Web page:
Households could be paid up to €400 a month to house Ukrainian refugees if government proposals are considered, The Irish Independent is able to reveal.
The Department of Social Protection and the Revenue Commissioners have been asked to draw up plans for paying households hosting refugees, but officials are still working out the exact details of how much they will be paid and which households will be eligible.
A formal government decision is expected within the next two weeks and possibly as early as next week. The amount could be as much as €400 a month, senior government officials said.
The Department for Children and Equality will determine who is entitled to the payment and how much will be paid, while the Department for Social Protection administers the payments, a senior person said last night.
The proposal would aim to cover the additional costs, such as increased electricity bills, that households incur by taking in refugees, but a senior source said it would also give households an incentive to take in people fleeing the war.
Under the plan, households that have already agreed to host refugees could apply for the payment.
However, government officials said last night the payment would also aim to encourage more people to offer shelter.
It comes after the Irish Red Cross confirmed that more than half of the pledges to house Ukrainian refugees have failed.
This was announced by Attorney General Helen McEntee Irish Independent yesterday that she is considering offering a room in her house to a Ukrainian refugee.
Ms McEntee, who has one child under the age of one, said she was concerned a refugee at her rural home in Co Meath – where she had previously offered a room – would be left there all day with no transport. She added that it was “miles from anywhere.”
Between 150 and 200 people who have come to Ireland from Ukraine since the start of the war have already been accommodated in promised accommodation, the cabinet said this week.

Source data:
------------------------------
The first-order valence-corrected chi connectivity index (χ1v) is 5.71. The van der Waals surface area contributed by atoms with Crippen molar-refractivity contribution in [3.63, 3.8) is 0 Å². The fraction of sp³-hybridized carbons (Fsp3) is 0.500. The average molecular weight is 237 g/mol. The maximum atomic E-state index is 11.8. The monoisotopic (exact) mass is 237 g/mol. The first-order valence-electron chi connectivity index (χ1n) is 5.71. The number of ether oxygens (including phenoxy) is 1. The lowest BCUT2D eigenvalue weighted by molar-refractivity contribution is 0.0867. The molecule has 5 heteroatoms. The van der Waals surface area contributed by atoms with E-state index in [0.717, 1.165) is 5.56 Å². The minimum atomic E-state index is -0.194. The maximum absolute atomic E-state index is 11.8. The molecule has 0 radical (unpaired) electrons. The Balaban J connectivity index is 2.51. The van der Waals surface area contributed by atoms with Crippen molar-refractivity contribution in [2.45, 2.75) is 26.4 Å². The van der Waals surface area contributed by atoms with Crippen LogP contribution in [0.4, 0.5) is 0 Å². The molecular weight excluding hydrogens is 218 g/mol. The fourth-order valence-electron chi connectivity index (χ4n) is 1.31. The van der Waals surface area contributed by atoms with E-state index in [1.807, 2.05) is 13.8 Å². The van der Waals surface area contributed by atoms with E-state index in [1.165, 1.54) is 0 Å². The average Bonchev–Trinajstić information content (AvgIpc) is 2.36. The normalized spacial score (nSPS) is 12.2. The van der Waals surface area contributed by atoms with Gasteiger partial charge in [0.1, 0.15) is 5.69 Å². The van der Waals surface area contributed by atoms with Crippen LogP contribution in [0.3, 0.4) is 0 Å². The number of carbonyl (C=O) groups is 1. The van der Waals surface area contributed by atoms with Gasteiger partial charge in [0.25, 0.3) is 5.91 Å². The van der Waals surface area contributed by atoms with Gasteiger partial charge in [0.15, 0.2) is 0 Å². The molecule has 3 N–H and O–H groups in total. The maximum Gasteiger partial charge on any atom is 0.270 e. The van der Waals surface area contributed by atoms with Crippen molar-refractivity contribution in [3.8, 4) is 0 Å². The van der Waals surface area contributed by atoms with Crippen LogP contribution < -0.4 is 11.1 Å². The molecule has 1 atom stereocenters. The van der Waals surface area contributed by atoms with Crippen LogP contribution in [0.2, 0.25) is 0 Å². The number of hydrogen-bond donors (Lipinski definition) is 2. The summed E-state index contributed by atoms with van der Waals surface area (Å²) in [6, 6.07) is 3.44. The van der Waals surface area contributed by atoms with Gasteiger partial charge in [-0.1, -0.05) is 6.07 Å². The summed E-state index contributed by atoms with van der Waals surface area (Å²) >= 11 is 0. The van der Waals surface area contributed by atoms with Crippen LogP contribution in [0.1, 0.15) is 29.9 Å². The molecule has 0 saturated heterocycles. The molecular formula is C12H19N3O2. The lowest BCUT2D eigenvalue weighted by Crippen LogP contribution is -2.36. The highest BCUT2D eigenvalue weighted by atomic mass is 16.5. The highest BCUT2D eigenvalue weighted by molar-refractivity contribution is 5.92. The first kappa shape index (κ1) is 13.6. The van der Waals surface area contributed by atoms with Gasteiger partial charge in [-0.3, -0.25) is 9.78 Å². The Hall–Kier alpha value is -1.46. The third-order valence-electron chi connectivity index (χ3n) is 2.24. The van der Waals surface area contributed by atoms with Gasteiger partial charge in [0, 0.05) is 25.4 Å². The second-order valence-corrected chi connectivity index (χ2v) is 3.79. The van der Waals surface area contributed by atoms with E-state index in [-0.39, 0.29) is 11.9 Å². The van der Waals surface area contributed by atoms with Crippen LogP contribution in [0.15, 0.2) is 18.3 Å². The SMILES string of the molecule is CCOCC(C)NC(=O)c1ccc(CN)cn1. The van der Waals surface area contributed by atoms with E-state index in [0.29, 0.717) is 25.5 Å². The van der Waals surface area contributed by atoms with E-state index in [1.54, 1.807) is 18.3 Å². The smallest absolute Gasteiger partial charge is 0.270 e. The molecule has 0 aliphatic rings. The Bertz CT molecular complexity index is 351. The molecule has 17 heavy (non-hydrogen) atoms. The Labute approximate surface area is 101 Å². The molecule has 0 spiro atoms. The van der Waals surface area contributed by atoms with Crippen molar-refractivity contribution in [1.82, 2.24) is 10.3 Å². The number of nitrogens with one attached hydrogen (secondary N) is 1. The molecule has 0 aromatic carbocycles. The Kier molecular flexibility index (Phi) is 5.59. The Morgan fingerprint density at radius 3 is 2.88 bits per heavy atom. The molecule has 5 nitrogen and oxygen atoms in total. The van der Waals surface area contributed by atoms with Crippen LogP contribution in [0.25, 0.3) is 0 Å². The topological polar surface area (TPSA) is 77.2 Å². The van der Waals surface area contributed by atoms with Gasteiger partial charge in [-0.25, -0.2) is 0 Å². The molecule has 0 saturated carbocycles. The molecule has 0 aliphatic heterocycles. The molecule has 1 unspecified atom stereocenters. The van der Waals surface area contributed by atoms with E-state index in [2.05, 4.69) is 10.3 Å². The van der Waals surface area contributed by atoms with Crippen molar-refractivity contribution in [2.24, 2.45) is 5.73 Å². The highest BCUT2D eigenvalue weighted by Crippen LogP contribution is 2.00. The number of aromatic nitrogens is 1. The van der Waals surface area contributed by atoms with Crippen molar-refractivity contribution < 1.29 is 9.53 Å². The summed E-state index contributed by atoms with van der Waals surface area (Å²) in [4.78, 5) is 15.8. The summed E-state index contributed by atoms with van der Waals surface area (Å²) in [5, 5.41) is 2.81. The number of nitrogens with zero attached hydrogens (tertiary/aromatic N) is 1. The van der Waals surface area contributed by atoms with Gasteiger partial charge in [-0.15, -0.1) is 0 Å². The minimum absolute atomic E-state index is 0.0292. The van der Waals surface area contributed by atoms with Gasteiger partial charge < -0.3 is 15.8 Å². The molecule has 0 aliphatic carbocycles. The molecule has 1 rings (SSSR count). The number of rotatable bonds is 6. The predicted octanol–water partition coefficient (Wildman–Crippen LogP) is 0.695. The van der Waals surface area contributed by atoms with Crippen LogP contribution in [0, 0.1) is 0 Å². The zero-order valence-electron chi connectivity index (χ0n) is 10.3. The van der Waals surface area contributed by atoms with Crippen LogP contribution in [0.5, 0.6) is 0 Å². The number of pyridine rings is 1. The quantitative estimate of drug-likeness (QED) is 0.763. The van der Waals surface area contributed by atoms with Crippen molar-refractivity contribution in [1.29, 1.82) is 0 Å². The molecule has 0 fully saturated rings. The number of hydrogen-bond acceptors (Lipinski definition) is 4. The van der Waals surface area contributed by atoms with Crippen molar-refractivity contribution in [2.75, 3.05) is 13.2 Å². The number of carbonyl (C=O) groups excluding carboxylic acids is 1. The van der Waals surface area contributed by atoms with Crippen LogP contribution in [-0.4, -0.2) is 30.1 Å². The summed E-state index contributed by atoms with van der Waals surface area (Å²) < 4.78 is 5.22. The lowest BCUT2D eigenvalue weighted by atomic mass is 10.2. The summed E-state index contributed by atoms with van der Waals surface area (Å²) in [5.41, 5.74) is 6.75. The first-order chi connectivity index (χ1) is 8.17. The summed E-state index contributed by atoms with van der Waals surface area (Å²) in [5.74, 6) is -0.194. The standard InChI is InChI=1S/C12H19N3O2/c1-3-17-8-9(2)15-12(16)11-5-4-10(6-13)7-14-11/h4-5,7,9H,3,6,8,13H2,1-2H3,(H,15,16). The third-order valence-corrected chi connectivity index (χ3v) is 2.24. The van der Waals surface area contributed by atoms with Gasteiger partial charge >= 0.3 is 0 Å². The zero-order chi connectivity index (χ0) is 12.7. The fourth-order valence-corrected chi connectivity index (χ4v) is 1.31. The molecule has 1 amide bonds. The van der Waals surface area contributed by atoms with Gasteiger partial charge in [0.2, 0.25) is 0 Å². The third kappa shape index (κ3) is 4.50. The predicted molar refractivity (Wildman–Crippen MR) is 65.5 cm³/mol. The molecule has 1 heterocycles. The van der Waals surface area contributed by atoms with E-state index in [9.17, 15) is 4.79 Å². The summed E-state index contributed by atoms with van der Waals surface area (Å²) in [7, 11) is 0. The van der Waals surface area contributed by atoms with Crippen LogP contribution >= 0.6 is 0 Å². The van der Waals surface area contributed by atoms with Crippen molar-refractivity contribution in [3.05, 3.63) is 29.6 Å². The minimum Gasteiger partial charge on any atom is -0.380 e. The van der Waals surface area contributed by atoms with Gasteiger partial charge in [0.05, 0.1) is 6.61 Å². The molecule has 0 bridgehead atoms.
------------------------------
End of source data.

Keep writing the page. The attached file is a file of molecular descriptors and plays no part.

However, new arrivals are being forced into temporary accommodation in community centres, sports halls and other venues such as the Green Glens Arena in Millstreet, Co Cork, as hotel accommodation reaches capacity.
More than 1,200 are now being housed in “dormitory-style accommodation” and by the end of next month there could be no accommodation at all for up to 8,300 refugees, according to an analysis prepared for the cabinet this week.
Last night, Taoiseach Micheál Martin said he had asked Treasury Secretary Paschal Donohoe and Social Protection Secretary Heather Humphreys to explore ways to pay those who provide housing for refugees.
“It’s not a question of money [for people] now, but that is being considered by key departments,” Mr Martin said:
“What needs to happen first and foremost are those who have pledged [accommodation]we may have to get through this process faster – that takes more time for everyone involved.”
Asked if the government would consider capping the number of arrivals, Mr Martin said it was not being looked at “at the moment” but was “very challenging”.
“We don’t consider that at all, we deal with taking care of people when they come into the country,” he said.
“But we are consistently working on expanding our capacities and not only looking at short-term but also medium-term perspectives and capacities.”
The government is examining what can be built to accommodate refugees in the medium term and which buildings can be redesigned for refugees.
This issue was investigated by a group of former local authority public servants who worked under the aegis of Housing Minister Darragh O’Brien.
https://www.independent.ie/irish-news/news/households-that-take-in-refugees-will-be-paid-up-to-400-a-month-41575970.html Households that take in refugees from Ukraine “receive up to 400 euros a month”